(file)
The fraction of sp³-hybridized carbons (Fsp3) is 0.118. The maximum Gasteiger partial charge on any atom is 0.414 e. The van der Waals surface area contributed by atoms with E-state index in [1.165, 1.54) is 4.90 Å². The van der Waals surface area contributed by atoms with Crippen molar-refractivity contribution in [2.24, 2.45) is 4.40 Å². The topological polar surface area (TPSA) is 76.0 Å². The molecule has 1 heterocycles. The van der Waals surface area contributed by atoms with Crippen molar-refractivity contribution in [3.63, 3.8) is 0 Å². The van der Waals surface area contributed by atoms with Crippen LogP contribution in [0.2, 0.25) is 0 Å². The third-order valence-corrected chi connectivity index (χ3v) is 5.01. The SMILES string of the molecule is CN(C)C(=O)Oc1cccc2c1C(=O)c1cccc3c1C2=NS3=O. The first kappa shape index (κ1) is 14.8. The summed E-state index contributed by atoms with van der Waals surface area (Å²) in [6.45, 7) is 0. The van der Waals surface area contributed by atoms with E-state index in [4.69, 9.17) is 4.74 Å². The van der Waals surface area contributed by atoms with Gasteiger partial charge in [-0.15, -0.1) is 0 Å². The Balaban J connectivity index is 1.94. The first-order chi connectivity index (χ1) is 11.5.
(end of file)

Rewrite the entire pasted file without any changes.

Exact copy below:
The fraction of sp³-hybridized carbons (Fsp3) is 0.118. The maximum Gasteiger partial charge on any atom is 0.414 e. The van der Waals surface area contributed by atoms with E-state index in [1.165, 1.54) is 4.90 Å². The van der Waals surface area contributed by atoms with Crippen molar-refractivity contribution in [2.24, 2.45) is 4.40 Å². The topological polar surface area (TPSA) is 76.0 Å². The molecule has 1 heterocycles. The van der Waals surface area contributed by atoms with Crippen molar-refractivity contribution in [3.63, 3.8) is 0 Å². The van der Waals surface area contributed by atoms with Crippen LogP contribution in [0.2, 0.25) is 0 Å². The third-order valence-corrected chi connectivity index (χ3v) is 5.01. The SMILES string of the molecule is CN(C)C(=O)Oc1cccc2c1C(=O)c1cccc3c1C2=NS3=O. The first kappa shape index (κ1) is 14.8. The summed E-state index contributed by atoms with van der Waals surface area (Å²) in [6.45, 7) is 0. The van der Waals surface area contributed by atoms with E-state index in [4.69, 9.17) is 4.74 Å². The van der Waals surface area contributed by atoms with Gasteiger partial charge in [-0.15, -0.1) is 0 Å². The Balaban J connectivity index is 1.94. The first-order chi connectivity index (χ1) is 11.5.